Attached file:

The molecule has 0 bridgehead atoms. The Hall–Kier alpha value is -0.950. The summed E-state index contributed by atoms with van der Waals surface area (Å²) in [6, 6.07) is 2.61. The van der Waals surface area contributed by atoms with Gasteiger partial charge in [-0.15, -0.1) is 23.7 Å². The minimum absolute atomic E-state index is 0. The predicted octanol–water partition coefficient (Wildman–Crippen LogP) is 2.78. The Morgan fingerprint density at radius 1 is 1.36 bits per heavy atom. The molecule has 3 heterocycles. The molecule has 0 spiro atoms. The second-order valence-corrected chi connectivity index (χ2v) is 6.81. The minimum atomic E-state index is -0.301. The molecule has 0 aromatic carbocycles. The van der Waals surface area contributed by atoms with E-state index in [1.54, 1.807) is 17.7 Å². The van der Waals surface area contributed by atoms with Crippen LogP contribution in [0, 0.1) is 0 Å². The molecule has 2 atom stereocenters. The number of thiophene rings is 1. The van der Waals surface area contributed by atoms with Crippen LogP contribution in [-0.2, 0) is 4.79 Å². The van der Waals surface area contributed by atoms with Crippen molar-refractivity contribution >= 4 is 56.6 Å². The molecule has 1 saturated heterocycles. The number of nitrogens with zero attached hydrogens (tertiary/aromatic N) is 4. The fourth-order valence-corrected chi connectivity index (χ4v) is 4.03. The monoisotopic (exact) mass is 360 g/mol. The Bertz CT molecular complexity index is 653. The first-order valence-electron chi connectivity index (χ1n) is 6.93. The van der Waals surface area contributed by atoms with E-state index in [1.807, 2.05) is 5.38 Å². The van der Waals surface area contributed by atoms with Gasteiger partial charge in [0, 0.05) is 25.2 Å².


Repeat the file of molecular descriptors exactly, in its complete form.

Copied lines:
The molecule has 0 bridgehead atoms. The Hall–Kier alpha value is -0.950. The summed E-state index contributed by atoms with van der Waals surface area (Å²) in [6, 6.07) is 2.61. The van der Waals surface area contributed by atoms with Gasteiger partial charge in [-0.15, -0.1) is 23.7 Å². The minimum absolute atomic E-state index is 0. The predicted octanol–water partition coefficient (Wildman–Crippen LogP) is 2.78. The Morgan fingerprint density at radius 1 is 1.36 bits per heavy atom. The molecule has 3 heterocycles. The molecule has 0 spiro atoms. The second-order valence-corrected chi connectivity index (χ2v) is 6.81. The minimum atomic E-state index is -0.301. The molecule has 0 aromatic carbocycles. The van der Waals surface area contributed by atoms with E-state index in [1.54, 1.807) is 17.7 Å². The van der Waals surface area contributed by atoms with Crippen LogP contribution in [0, 0.1) is 0 Å². The molecule has 2 atom stereocenters. The number of thiophene rings is 1. The van der Waals surface area contributed by atoms with Crippen LogP contribution in [-0.2, 0) is 4.79 Å². The van der Waals surface area contributed by atoms with Crippen molar-refractivity contribution >= 4 is 56.6 Å². The molecule has 1 saturated heterocycles. The number of nitrogens with zero attached hydrogens (tertiary/aromatic N) is 4. The fourth-order valence-corrected chi connectivity index (χ4v) is 4.03. The monoisotopic (exact) mass is 360 g/mol. The Bertz CT molecular complexity index is 653. The first-order valence-electron chi connectivity index (χ1n) is 6.93. The van der Waals surface area contributed by atoms with E-state index in [1.807, 2.05) is 5.38 Å². The van der Waals surface area contributed by atoms with Gasteiger partial charge in [0, 0.05) is 25.2 Å².